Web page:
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Bret Stephens, a Wall Street Journal columnist who has long trumpeted a hawkish “pro-Israel” line on Mideast policy, recently penned a satirical op-ed calling on Republicans to vote for Sen. Rand Paul (R-KY) in the next presidential primary, because—he explained—what Republicans need as a “nominee in 2016 is a man of … glaring disqualifications. Someone so nakedly unacceptable to the overwhelming majority of sane Americans that only the GOP could think of nominating him.” Among the issues that mark Paul as a right-wing crazy, according to Stephens, is his insistence that Vice President Dick Cheney helped manufacture a “war in Iraq” for his friends in business and politics. But, asks Stephens, “Cui bono—to whose benefit? It's the signature question of every conspiracy theorist with an unhinged mind. Cheney. Halliburton. Big Oil. The military-industrial complex. Neocons. 9/11. Soldiers electrocuted in the shower. It all makes perfect sense, doesn't it?”
Jaime Daremblum, a former Costa Rican ambassador to the United States who now works at the neoconservative Hudson Institute, is a vocal proponent of conspiracy theories concerning an alleged Iranian plot to attack the United States in alliance with left-leaning governments in South America. He has been especially alarmist about Venezuela, whose democratically elected government he has described as a "virtual dictatorship," as well as Argentina, whose government he has accused of cooperating with an Iranian coverup of the 1994 bombing of a Jewish community center in Buenos Aires.
Concerned Women for America (CWA), a Christian Right advocacy group founded to combat the influence of “anti-God” feminists, recently made “support for Israel” one of its core issues. As part of its newfound mission, the group lobbied in support of the Kirk-Menendez “insurance policy” sanctions on Iran, which critics said were designed to scuttle the ongoing negotiations over Iran’s nuclear enrichment program. The group has also drawn controversy in recent years for supporting anti-gay legislation in Russia and for publishing a host of anti-Islamic statements.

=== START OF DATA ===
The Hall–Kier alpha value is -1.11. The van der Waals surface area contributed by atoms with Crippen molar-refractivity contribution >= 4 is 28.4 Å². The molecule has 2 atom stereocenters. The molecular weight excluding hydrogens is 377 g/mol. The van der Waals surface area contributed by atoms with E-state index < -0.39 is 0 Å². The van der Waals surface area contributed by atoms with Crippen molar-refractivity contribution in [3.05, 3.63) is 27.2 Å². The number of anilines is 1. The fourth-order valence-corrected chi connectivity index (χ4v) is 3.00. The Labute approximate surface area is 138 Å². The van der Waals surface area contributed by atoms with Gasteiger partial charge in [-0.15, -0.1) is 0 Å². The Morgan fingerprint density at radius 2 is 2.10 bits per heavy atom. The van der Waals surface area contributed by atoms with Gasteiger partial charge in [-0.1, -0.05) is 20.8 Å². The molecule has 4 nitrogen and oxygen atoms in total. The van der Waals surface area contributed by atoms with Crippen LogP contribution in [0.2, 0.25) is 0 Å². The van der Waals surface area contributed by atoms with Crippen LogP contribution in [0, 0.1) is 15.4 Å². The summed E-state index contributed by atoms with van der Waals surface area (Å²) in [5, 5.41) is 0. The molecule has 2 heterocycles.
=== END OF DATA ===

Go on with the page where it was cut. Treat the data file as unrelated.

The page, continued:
Michael Hayden, the former top U.S. intelligence official who presided over the Bush administration's controversial warrantless wiretapping program, has been a staunch defender of the “enhanced interrogation” techniques championed by the Bush administration after the 9/11 attacks. When Sen. Diane Feinstein recently argued that a Senate-approved report on the CIA’s torture programs should be publicly released in order to help prevent such practices from being used again, Hayden claimed on Fox News that the senator was showing ”deep emotional feeling” but not objectivity, prompting a sharp backlash from critics who called the remark sexist and inaccurate.
Billionaire investor and GOP super-donor Paul Singer has attracted some positive press lately for his role as a leading Republican funder of gay rights groups, with the Washington Post describing him as "one of the foremost backers of LGBT rights on the right." But Singer is also a leading funder of neoconservative foreign policy outfits—including the American Enterprise Institute and the Foundation for Defense of Democracies, among several others—that have promoted U.S. military action against Iran. Singer, who has millions of dollars at stake in the ongoing dispute over Argentina's 2001 debt default, has also directed his largesse toward efforts to link Argentina to Iran, directing millions to right-wing think tanks and politicians that have accused Argentina of abetting an Iranian cover-up of Hezbollah's alleged role in the 1994 bombing of a Jewish community center in Buenos Aires.